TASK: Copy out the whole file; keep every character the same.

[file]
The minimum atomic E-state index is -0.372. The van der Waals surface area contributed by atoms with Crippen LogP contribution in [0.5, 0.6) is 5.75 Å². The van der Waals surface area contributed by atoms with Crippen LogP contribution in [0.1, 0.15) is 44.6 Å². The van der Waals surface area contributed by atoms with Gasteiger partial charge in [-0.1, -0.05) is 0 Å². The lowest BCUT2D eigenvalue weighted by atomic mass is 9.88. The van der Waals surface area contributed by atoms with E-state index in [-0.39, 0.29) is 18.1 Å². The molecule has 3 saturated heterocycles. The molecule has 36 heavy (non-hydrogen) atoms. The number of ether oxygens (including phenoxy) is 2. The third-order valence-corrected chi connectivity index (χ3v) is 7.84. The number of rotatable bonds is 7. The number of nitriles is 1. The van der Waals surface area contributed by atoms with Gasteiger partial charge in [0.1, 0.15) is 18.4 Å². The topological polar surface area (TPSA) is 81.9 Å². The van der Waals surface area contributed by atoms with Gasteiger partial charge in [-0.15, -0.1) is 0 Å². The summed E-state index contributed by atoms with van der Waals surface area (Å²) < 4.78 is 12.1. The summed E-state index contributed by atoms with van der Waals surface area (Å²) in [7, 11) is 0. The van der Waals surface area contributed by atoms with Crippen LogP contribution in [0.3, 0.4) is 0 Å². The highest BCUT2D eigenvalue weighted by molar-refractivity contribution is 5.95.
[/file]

The minimum atomic E-state index is -0.372. The van der Waals surface area contributed by atoms with Crippen LogP contribution in [0.5, 0.6) is 5.75 Å². The van der Waals surface area contributed by atoms with Crippen LogP contribution in [0.1, 0.15) is 44.6 Å². The van der Waals surface area contributed by atoms with Gasteiger partial charge in [-0.1, -0.05) is 0 Å². The lowest BCUT2D eigenvalue weighted by atomic mass is 9.88. The van der Waals surface area contributed by atoms with E-state index in [-0.39, 0.29) is 18.1 Å². The molecule has 3 saturated heterocycles. The molecule has 36 heavy (non-hydrogen) atoms. The number of ether oxygens (including phenoxy) is 2. The third-order valence-corrected chi connectivity index (χ3v) is 7.84. The number of rotatable bonds is 7. The number of nitriles is 1. The van der Waals surface area contributed by atoms with Gasteiger partial charge in [0.1, 0.15) is 18.4 Å². The topological polar surface area (TPSA) is 81.9 Å². The van der Waals surface area contributed by atoms with Gasteiger partial charge in [-0.15, -0.1) is 0 Å². The summed E-state index contributed by atoms with van der Waals surface area (Å²) < 4.78 is 12.1. The summed E-state index contributed by atoms with van der Waals surface area (Å²) in [7, 11) is 0. The van der Waals surface area contributed by atoms with Crippen LogP contribution in [0.3, 0.4) is 0 Å². The highest BCUT2D eigenvalue weighted by molar-refractivity contribution is 5.95.